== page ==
If I’m overwhelmed I lean on my parents and explain my concern. My faith keeps me balanced and knowing that they will be just fine. It’s heavy sometimes, so mommy says it’s OK to feel over it all, but never give up.
J: I know what you mean. Your mom is right — she’s a wise woman. You mentioned starting a website for Sibs of people with special needs — what would you like to offer other Siblings? What would you tell them?
Nadjah: This is my dream to offer local support, constructive advice, and to build a network community that educates, forms friendship, refers local professional care, sponsor events and fundraisers for families in need. The financial struggle is horrible on my parents, and I see this. Other children need ways of venting safely and offering an escape and space to do that without judgment.
J: How are your friends’ relationships with your siblings? Do your siblings factor in to the people you consider close friends?
Nadjah: I do not have local friends, because I am homeschooled, but I have a large family. My brothers are not so much bothered by most people, but they can be overwhelmed by environments, mysterious faces or aggressive people, that try to touch them without asking.
J: How do you make sure that you still get to be a kid among all of these wonderful, mature, incredible accomplishments you’ve achieved?
Nadjah: My parents know my fears and wanting to be an ordinary kid. I’m not on social media a lot. My life hasn’t changed much at all, except the event news and interviews. I’m still the same Nadjah. I love playing at the park, playing dress up, swimming with family, games with my sister, singing, dancing, jumping on my trampoline, riding my bike . . . Just being a kid and being a free spirit, as my mom says.
I enjoy family movie night, shopping, amusements parks and anything sugary that mommy says I shouldn’t eat to much of, AND . . . chocolate. Omg, I love chocolate.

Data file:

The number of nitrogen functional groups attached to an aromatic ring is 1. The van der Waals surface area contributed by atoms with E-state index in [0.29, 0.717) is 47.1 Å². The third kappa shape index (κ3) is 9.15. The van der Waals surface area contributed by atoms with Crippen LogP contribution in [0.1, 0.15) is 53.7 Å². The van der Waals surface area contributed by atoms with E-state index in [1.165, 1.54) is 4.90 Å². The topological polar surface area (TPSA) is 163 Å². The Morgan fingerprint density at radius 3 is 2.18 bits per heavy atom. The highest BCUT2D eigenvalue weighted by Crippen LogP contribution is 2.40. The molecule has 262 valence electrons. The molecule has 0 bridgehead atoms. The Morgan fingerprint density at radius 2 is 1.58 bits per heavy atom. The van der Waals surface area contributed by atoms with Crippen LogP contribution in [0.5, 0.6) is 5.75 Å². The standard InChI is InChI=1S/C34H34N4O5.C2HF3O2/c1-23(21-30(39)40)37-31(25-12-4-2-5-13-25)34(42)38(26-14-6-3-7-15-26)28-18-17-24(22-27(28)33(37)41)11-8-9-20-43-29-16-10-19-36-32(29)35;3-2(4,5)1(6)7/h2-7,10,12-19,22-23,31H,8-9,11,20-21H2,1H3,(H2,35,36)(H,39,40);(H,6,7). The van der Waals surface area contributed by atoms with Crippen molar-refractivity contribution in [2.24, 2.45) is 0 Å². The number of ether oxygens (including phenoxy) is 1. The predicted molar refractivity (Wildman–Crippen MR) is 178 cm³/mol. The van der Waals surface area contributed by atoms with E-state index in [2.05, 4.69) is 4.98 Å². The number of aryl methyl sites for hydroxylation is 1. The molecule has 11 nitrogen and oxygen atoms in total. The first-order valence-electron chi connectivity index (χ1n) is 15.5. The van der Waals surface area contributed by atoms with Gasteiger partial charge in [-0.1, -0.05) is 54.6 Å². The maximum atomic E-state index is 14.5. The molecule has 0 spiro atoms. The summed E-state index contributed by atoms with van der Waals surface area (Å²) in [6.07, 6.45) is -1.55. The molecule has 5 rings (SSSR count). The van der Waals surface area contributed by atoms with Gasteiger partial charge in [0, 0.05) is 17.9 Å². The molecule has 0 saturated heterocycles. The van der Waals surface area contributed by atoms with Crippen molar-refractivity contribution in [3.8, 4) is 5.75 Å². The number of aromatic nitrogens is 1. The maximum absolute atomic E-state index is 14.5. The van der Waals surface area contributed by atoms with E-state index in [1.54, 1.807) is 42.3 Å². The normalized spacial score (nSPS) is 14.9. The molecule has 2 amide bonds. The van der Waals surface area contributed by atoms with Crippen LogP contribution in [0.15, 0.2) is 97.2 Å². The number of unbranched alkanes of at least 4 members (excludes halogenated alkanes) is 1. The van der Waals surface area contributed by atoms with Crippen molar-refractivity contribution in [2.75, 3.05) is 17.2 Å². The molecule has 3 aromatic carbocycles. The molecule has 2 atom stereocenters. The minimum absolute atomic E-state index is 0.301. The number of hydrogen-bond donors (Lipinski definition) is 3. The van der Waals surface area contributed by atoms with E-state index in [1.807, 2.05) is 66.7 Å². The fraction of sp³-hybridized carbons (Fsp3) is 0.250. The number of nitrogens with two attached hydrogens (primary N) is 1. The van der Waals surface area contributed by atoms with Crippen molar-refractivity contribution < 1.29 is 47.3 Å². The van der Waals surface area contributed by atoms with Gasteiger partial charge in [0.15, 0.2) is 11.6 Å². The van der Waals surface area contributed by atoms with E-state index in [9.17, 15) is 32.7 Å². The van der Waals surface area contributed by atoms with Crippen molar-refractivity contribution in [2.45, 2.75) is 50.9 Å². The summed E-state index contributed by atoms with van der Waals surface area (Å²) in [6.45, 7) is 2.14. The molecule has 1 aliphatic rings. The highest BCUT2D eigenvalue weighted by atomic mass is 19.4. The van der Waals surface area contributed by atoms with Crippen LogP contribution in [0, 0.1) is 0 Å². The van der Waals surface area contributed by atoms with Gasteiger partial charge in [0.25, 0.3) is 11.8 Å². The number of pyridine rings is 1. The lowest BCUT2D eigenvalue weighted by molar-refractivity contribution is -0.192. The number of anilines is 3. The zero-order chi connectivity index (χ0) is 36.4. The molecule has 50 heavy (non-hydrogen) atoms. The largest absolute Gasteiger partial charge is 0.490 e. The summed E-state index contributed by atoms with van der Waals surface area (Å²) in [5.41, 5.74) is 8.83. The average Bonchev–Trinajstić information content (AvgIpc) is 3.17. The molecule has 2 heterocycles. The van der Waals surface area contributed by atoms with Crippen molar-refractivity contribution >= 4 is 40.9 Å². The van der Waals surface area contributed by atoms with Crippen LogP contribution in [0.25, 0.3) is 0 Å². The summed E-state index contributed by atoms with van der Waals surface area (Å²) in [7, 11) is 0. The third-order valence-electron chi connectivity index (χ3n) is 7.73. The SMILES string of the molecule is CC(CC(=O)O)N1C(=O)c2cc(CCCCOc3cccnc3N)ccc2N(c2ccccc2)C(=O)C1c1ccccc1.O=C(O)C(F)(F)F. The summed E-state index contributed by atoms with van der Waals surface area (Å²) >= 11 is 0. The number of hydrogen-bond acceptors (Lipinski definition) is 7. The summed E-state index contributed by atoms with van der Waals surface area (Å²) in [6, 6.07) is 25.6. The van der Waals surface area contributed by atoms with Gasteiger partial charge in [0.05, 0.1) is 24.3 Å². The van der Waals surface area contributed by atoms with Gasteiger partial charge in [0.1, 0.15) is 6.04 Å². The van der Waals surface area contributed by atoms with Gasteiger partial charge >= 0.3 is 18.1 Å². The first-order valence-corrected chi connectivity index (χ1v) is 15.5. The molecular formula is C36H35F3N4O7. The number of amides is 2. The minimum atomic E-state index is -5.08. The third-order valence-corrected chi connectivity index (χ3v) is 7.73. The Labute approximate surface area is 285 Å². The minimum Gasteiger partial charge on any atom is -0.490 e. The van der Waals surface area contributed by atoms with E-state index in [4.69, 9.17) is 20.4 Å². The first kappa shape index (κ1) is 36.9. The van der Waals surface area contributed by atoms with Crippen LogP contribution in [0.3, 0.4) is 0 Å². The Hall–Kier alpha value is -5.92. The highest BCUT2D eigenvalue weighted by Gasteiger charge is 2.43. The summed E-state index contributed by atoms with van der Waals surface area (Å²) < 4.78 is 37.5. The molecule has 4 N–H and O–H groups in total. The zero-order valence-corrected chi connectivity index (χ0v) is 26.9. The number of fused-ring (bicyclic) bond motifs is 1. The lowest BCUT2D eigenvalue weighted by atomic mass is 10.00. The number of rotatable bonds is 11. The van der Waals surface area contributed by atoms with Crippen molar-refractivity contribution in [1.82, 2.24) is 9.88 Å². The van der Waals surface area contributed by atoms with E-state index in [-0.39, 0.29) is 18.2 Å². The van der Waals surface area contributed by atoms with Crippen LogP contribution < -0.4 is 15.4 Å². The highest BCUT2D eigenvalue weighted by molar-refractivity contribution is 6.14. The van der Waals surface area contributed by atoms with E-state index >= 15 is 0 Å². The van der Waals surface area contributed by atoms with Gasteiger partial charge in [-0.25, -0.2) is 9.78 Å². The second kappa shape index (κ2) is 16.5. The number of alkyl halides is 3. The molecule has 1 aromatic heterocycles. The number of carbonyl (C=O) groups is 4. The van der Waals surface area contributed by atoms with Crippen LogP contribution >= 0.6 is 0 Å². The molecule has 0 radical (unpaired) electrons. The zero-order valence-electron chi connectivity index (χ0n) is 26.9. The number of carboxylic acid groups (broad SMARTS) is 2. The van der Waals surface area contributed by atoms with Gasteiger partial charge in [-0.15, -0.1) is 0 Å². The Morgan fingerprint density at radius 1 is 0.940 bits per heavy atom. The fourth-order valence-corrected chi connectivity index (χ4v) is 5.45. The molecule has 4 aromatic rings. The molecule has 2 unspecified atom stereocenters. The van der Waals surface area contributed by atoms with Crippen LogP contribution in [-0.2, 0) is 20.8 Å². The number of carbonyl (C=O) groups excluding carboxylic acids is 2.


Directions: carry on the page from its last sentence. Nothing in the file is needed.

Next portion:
J: Mmm chocolate!! Hahaha me too! I’m glad you still make time for you. Do you know what career you’d like to pursue? Please tell me you’re considering college at USC! (ha! Just kidding . . . kind of)! 🙂
Nadjah: Yes, I want to go to law school and become a lawyer, entrepreneur, fashion designer and own several 5 star restaurants.
Lol, I’d love to go to Harvard, however it would be awesome to visit you one day at USC😊LOL
J: Oh goodness, please tell me when you open a restaurant! I’ll be there all the time! That’s amazing. You’ll definitely achieve all that and more, I’m sure of it 🙂 So, are there any worries you have about your own future as a Special Sibling?
Nadjah: No worries for me. I am extra sensitive of my siblings needs, so I pray that they are all self-sufficient and can pursue their dreams as well. Either way, I will be there for them.
J: That’s wonderful. So, when you’re struggling or at an incredibly low moment, or full of doubt — because we know having siblings with special needs isn’t easy — what gives you strength?
Nadjah: Wow, this is so true. My parents, my sister, Papa, Nana, and God mother are all so supportive. I have any of them to be free to cry to, vent or express any frustration.
J: You are an absolutely incredible young lady. Are there any questions you have for me?
Nadjah: How did you get started with your organization?
J: I heard about Sibling Support when I attended a conference about Regional Centers here in California. I contacted Julie Neward up in the Bay Area who was trying to start a California chapter of the national Sibling Leadership Network. She and I met when she was down in Pasadena for a baby shower, and the rest is history! We have two other incredible Board members — Kalyn Ferris and Eunice Im — whom we met along the way. Doing lots of research and staying up late talking on the phone via conference calls is a lot of how we got started. We’re still figuring out exactly what we want to do, but every new event or interview enriches the message that Special Sibs deserve support.